UPS' profit slips, but results top expectations, shares rise

Published 01-31-2019

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DALLAS (AP) - United Parcel Service Inc. said Thursday that fourth-quarter profit fell, hurt by a hefty pension charge, but the results beat expectations as the company handled more packages and boosted prices.

Revenue during the critical Christmas shipping period rose nearly 5 percent compared with a year earlier.

UPS shares climbed $6.11, or 6 percent, to $107.30 in late-morning trading.

Atlanta-based UPS earned $453 million in the fourth quarter, including a $1.24 billion pension charge that executives blamed on volatility in the stock market in late 2018. Profit was down from $1.1 billion a year earlier.

Removing the pension charge and other items, UPS said it earned $1.94 per share, which easily beat the forecast of $1.58 per share among analysts surveyed by FactSet.

Revenue was $19.85 billion, short of the analysts' prediction of $19.97 billion.

UPS predicted that 2019 earnings will range between $7.45 and $7.75 per share. Analysts were expecting $7.67 per share.

UPS has spent heavily over the past three years in new sorting centers and automation to increase package-handling capacity. Executives credited the investment for a better holiday season in 2018, with fewer major delays than the previous year. The company delivered an average of 21 million packages a day in the U.S. during the quarter.

The company expects to open or upgrade 18 more facilities this year, contributing to heavy investment - between 8.5 percent and 10 percent of revenue - that was suppo

UPS predicted that 2019 earnings will range between $7.45 and $7.75 per share. Analysts were expecting $7.67 per share.

UPS has spent heavily over the past three years in new sorting centers and automation to increase package-handling capacity. Executives credited the investment for a better holiday season in 2018, with fewer major delays than the previous year. The company delivered an average of 21 million packages a day in the U.S. during the quarter.

The company expects to open or upgrade 18 more facilities this year, contributing to heavy investment - between 8.5 percent and 10 percent of revenue - that was supposed to end in 2018.

"I don't think it's about the promise of the (capital spending) as much as it's about the promise of a return" on investment, Chief Financial Officer Richard Peretz said in an interview.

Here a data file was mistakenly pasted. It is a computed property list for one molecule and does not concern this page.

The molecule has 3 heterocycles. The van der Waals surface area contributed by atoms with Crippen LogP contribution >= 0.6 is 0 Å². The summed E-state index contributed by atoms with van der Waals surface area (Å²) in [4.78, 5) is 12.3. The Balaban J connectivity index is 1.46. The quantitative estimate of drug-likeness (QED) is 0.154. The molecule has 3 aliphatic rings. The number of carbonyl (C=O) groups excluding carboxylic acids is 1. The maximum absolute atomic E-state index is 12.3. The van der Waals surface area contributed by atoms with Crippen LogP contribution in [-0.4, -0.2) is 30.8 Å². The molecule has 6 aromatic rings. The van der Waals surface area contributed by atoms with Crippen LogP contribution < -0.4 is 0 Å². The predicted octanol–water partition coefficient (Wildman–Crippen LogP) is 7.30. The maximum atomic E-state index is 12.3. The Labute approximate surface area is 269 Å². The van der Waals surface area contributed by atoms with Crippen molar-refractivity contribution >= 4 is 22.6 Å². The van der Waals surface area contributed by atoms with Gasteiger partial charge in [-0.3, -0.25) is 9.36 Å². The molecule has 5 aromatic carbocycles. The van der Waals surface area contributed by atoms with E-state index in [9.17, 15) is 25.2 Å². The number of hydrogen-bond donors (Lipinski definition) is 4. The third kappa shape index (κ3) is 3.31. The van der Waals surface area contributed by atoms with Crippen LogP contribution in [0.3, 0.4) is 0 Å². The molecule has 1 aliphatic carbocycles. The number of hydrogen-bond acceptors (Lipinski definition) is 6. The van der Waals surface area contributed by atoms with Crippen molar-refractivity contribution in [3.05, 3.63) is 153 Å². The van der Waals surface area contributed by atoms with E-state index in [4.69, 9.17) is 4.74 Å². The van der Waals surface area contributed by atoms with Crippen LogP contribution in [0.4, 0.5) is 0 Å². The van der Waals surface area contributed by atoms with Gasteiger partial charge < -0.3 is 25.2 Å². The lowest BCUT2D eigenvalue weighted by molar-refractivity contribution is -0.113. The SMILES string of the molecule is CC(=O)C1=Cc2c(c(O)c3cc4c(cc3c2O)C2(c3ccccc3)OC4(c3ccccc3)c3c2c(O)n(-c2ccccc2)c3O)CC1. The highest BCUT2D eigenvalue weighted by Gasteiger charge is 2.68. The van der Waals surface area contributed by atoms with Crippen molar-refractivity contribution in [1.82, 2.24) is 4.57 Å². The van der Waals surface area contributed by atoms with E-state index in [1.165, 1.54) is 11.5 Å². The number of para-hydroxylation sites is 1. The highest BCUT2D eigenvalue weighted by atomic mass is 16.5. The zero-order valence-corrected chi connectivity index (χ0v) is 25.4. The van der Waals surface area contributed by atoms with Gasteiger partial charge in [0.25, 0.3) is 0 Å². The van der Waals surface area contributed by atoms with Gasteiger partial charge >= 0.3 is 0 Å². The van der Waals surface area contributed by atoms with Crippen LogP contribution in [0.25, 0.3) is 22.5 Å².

Daniel Sherman, an analyst with Edward Jones, said the benefits of that spending appeared to be showing up sooner than many investors had believed.

"That's a big deal. That's one of the reasons the stock price is up," he said. Another, he added, is that "their international business was much better than what people expected."

Operating profit in U.S. domestic shipments slipped despite higher revenue.

CEO David Abney said the company will weather a predicted slowdown among major economies a

The company expects to open or upgrade 18 more facilities this year, contributing to heavy investment - between 8.5 percent and 10 percent of revenue - that was supposed to end in 2018.

"I don't think it's about the promise of the (capital spending) as much as it's about the promise of a return" on investment, Chief Financial Officer Richard Peretz said in an interview.

Daniel Sherman, an analyst with Edward Jones, said the benefits of that spending appeared to be showing up sooner than many investors had believed.

"That's a big deal. That's one of the reasons the stock price is up," he said. Another, he added, is that "their international business was much better than what people expected."

Operating profit in U.S. domestic shipments slipped despite higher revenue.

CEO David Abney said the company will weather a predicted slowdown among major economies as well as in exports caused by uncertainty over trade policy.

Abney said on a call with analysts that while UPS faces headwinds, it should also benefit from investing in its network and targeting small and medium-size business customers.

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David Koenig can be reached at http://twitter.com/airlinewriter

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